and within UTMC systems UTMC 18 Ownership cost model UTMC
UTMC 19a Migration of UTMC systems
UTMC 22 Safety issues
UTMC 23 Security and enforcement issues
The Mattisse traffic and travel information system, real time information screen.
Transport operation In the future, the development of UTMC compliant
Transport operators can use the data in other UTMC systems will depend on the efforts of manufacturers and
applications to improve the efficiency of their fleets. suppliers. This in turn will depend on potential users specifying
Conversely, the data from vehicle location systems can be used UTMC compliant systems. In the UK, UTMC is seen as a very
as a measure of network performance. important tool for the achievement of many of the policies set
out in the 1998 transport white paper, A New Deal for Transport
Travel Information – Better for Everyone. These policy objectives will be
An important feature of UTMC is that network managers can translated into proposed schemes in local authorities’ Local
broadcast information to travellers and intending travellers. The Transport Plans.
public, either at home or during their journeys, can have access Further details are available from: www.utmc.org.uk
to real time public transport and traffic information via
different media (eg, the Internet, TV) to suit their particular Acknowledgement
needs. Thanks are due to Derek Palmer, Director of Technical Affairs,
IHT, for his assistance with the preparation of this Network
Implementation of UTMC systems Management Note.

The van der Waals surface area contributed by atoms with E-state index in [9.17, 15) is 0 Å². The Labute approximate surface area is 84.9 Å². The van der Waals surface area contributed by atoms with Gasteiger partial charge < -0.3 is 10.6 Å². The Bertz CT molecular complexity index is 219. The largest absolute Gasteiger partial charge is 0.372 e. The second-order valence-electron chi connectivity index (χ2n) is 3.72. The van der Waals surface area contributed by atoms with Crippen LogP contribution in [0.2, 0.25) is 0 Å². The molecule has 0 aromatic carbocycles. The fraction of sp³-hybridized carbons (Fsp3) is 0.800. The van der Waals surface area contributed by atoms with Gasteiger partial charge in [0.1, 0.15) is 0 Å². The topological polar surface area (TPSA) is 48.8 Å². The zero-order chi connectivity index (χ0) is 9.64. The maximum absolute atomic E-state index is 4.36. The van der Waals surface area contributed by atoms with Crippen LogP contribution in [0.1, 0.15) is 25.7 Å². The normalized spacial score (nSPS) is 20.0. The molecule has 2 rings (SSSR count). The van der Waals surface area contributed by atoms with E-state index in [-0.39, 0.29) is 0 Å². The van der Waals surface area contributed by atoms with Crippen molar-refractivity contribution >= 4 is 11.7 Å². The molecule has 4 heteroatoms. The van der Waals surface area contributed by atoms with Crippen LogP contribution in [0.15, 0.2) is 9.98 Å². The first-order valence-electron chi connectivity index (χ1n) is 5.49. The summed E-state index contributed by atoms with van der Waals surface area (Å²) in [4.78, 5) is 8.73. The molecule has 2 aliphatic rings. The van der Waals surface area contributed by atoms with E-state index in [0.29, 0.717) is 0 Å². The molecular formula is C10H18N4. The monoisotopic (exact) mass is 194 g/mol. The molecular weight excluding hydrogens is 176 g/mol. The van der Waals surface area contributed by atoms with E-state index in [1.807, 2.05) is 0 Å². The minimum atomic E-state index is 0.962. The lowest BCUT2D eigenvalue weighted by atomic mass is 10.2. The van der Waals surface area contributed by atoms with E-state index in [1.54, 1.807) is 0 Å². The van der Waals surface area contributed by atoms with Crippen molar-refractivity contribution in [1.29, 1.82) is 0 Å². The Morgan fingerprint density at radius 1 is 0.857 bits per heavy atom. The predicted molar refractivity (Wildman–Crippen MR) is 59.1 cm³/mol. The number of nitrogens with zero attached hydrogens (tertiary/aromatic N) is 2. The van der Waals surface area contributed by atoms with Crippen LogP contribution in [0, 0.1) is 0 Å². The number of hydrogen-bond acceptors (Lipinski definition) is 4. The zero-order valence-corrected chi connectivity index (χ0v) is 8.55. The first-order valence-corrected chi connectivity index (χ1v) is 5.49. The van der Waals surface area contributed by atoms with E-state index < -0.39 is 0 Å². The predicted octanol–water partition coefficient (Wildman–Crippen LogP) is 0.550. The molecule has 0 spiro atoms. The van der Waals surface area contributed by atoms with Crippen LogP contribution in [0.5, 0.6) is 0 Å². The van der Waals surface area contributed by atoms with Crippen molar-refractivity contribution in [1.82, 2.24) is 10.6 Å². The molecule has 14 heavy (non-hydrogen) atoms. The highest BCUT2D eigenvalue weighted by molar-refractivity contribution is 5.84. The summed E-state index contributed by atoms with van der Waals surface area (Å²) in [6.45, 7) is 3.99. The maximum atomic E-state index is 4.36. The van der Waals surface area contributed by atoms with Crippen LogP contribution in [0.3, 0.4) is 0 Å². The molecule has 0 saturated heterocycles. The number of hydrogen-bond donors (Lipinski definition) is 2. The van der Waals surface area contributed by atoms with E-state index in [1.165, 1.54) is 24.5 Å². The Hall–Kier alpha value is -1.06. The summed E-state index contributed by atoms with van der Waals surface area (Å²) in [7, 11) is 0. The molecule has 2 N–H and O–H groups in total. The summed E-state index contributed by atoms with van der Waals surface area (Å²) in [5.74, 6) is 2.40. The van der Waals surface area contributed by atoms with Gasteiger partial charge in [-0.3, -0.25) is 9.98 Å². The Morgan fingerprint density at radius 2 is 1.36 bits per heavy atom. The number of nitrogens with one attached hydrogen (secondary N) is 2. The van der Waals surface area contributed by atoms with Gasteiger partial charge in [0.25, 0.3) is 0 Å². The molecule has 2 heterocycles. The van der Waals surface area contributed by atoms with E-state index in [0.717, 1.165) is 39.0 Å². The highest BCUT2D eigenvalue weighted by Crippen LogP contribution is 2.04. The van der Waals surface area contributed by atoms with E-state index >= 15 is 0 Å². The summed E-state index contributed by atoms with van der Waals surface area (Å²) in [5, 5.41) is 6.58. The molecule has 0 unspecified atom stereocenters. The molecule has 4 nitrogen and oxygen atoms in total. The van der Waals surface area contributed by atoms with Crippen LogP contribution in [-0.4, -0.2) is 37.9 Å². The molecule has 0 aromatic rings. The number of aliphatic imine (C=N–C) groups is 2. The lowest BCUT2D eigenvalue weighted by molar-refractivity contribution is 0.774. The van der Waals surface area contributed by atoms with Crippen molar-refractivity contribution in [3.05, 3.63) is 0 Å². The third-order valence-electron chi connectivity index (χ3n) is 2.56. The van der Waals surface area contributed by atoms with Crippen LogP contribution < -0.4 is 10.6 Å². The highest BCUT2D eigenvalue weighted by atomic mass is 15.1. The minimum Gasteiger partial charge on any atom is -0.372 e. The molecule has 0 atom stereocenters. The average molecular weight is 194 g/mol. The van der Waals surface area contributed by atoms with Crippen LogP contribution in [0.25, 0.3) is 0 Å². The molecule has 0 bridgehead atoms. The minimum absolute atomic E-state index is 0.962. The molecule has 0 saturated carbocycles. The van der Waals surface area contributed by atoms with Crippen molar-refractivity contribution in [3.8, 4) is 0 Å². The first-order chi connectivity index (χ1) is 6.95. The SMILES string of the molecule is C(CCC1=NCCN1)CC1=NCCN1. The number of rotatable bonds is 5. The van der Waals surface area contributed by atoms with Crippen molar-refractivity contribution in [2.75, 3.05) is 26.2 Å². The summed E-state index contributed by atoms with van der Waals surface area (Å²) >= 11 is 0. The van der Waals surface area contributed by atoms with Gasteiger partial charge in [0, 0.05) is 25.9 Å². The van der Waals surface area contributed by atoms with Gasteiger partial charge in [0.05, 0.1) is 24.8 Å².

A UTMC system is a broad concept that embraces many
different functions outlined above and others yet to be fully
developed. Highway Authorities that wish to implement such a
system will be able to use the UTMC specification that is
currently under development. The specification has been
sponsored by, and will be available from, the Department of the
Environment, Transport and the Regions (DETR).

How can UTMC be funded?


Up to now, the DETR and the European Commission have
funded much of the research and early development programme.
The result of this work will be the “Technical Specification for
UTMC Systems”. THIS NETWORK MANAGEMENT NOTE IS SPONSORED BY

Conforming with standards


Highway authorities should ensure that suppliers of a
UTMC system, and of any additional applications, conform For further details about Babtie, contact:
with standards that promote “openness” in system design. David Green, Babtie Group Ltd, School Green, Shinfield, Reading,
Much national and international effort is being applied to
develop and unify such standards.
Berks RG2 9HZ. ☎0118 988 1555 fax: 0118 923 2899

The IHT and the members who served on the Working Group which produced this report have endeavoured to ensure the accuracy of its contents. However, the guidance and recommendations given in the report should always be
reviewed by those using the report in the light of the facts of their particular case and specialist advice be obtained as necessary. No liability for negligence or otherwise in relation to this report and its contents is accepted by the
Institution, the members of its Working Group, its servants or agents.

Published as a Supplement to H&T October 1999 1999, IHT, 6 Endsleigh Street, London WC1H 0DZ Registered Charity No 267321